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Prince Charles has revealed he’s stopped eating meat and fish for two days a week, and has so ‘for years’. He made the remarks in a major interview with the BBC, where he discussed environmentalism and deplored intensive animal agriculture, industrial fishing, and deforestation.
Princes Charles interview
When asked about how he felt about his grandchildren inheriting the world in its current state, HRH replied that he was ‘deeply worried’.
Speaking on The Big Interviews, which aired today, he said: “I’ve always felt that we are overexploiting and damaging nature by not understanding how much we depend on everything that nature provides and somehow not understanding or being trained to believe that nature is a separate thing from us.
“And, that we can just exploit and control and suppress everything about it without suffering the consequences.”
Humans’ disruption on the planet is ‘mammoth’, he adds.
And it’s because of this that he has changed his diet. ‘For years’ he has limited his meat and fish intake, taking two days off. And one day a week, he doesn’t eat dairy.
Moreover, if more people did the same, pressure on the environment would be greatly reduced, he said.
“…The business of what we eat of course is important.”
And when asked about his views on Greta Thunberg, he said he’s always been thinking about the next generation.
Across history, ‘nobody would address the issues’, he said. But upon meeting her, he says he shared her anger: “They see their future being totally destroyed… People should notice how despairing young people are.”
Further, when pressed on Extinction Rebellion, despite commending their efforts, he noted that activism isn’t ‘helpful’ when ‘done in a way that alienates people’.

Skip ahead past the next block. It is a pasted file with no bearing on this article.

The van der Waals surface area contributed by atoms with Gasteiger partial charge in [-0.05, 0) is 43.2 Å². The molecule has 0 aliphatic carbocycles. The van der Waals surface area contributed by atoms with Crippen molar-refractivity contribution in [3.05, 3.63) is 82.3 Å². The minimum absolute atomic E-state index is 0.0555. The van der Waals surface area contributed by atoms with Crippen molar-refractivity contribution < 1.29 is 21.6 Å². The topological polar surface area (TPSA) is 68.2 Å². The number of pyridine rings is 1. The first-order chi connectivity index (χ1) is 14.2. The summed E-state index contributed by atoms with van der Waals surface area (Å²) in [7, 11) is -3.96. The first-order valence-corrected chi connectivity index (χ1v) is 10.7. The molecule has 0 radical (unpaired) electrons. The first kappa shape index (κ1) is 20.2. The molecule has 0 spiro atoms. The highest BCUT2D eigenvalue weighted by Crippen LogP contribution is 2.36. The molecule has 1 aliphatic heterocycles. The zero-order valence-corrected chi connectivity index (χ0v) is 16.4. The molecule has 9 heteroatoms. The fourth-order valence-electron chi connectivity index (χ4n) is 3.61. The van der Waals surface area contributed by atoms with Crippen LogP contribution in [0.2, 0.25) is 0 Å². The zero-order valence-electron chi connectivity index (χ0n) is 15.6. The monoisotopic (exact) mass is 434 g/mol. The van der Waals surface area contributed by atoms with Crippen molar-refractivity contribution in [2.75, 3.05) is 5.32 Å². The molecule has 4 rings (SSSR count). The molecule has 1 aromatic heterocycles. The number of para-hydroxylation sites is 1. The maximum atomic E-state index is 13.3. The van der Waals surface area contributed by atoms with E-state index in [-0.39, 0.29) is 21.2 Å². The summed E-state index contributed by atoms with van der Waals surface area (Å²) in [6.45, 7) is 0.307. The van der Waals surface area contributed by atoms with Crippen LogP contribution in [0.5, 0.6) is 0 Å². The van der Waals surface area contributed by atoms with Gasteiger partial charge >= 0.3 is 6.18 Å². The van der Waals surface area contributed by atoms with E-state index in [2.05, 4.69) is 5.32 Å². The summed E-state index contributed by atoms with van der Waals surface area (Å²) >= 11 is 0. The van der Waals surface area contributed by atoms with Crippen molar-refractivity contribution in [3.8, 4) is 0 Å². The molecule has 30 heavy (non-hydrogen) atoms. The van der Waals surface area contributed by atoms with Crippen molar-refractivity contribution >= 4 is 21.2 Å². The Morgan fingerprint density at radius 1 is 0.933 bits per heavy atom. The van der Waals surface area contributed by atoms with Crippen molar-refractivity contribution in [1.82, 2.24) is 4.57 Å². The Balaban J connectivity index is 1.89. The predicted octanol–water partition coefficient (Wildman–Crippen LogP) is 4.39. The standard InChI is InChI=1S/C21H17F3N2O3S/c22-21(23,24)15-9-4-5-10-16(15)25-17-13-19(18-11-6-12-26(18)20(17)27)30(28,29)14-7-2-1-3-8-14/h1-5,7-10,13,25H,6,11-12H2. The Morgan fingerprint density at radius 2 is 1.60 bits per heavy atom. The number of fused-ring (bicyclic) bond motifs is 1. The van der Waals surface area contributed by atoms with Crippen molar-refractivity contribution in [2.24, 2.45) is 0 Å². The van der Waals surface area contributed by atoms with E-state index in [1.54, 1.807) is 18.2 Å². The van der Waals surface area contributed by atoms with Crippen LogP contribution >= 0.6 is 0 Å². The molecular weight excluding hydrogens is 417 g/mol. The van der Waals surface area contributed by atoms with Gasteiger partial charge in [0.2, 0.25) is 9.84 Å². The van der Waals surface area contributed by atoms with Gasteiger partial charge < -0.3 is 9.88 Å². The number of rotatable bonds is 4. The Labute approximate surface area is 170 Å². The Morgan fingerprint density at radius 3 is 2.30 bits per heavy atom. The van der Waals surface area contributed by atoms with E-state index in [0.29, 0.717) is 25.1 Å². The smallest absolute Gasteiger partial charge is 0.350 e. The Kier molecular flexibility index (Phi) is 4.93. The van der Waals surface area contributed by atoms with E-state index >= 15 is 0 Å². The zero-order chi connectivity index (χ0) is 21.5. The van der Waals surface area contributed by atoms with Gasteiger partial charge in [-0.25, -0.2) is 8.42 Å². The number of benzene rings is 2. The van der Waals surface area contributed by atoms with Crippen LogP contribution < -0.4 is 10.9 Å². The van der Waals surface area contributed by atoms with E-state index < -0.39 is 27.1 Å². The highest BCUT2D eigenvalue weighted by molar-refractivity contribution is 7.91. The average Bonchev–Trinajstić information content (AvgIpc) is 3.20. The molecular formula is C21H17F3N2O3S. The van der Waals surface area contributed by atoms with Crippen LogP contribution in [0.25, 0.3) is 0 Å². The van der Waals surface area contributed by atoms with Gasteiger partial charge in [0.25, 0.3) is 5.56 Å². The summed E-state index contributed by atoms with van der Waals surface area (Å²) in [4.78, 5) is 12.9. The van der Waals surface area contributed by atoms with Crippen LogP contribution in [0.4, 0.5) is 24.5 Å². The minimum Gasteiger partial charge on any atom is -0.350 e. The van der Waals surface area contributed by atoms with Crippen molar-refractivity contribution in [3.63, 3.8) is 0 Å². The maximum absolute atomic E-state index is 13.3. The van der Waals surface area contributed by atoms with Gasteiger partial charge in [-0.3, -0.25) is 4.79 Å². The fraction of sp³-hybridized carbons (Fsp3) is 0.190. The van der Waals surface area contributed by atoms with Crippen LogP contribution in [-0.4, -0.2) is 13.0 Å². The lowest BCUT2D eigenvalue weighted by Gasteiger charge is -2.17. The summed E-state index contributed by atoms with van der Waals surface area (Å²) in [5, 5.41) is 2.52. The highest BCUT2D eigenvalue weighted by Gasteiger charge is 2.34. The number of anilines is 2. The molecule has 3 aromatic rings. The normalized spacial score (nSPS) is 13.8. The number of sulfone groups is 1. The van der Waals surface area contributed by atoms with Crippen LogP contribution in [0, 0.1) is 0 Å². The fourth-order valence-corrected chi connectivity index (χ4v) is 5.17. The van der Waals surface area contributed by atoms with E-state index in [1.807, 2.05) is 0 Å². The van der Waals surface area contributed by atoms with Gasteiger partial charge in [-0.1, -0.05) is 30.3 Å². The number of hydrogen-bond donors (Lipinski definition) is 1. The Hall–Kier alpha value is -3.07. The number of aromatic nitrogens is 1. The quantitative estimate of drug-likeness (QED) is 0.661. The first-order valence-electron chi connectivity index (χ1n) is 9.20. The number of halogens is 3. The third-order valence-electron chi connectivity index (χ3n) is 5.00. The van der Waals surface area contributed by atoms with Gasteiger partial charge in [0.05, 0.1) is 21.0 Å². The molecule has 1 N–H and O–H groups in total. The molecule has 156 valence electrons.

“The difficulty is how do you direct that frustration in a way that is more constructive rather than destructive.”
On personal impacts on the environment, Prince Charles was reminded of his own carbon footprint: the heating of the royal family’s palaces cited as an example.
And, on whether people should reduce the amount they fly and their meat intake, Prince Charles responds: “Flying, hopefully, will become easier and more sustainable.”
Collective pressures are being made to help boost sustainable actions in the private sector, he notes. Here, there are trillions of dollars available, he says.
Charles also spoke about where animal products are sourced, advocating for grass-fed ‘quality’ meat over industrial farming.
He also brought the conversation round to ‘endless perverse’ subsidies in industrial fishing and intensive animal agriculture industries. This is ‘crazy’, he says and has led to scaling emissions.
On COP26 in particular, he hopes to ‘unlock’ vast investment and opportunities in the wake of COP26, to approach a more sustainable economy. “It’s a last chance saloon,” he says.
The alternative? “It will be catastrophic, it’s already starting to be catastrophic because nothing in nature can survive the stress that is created by these extremes of weather…The more we disrupt it the more impossible it is.”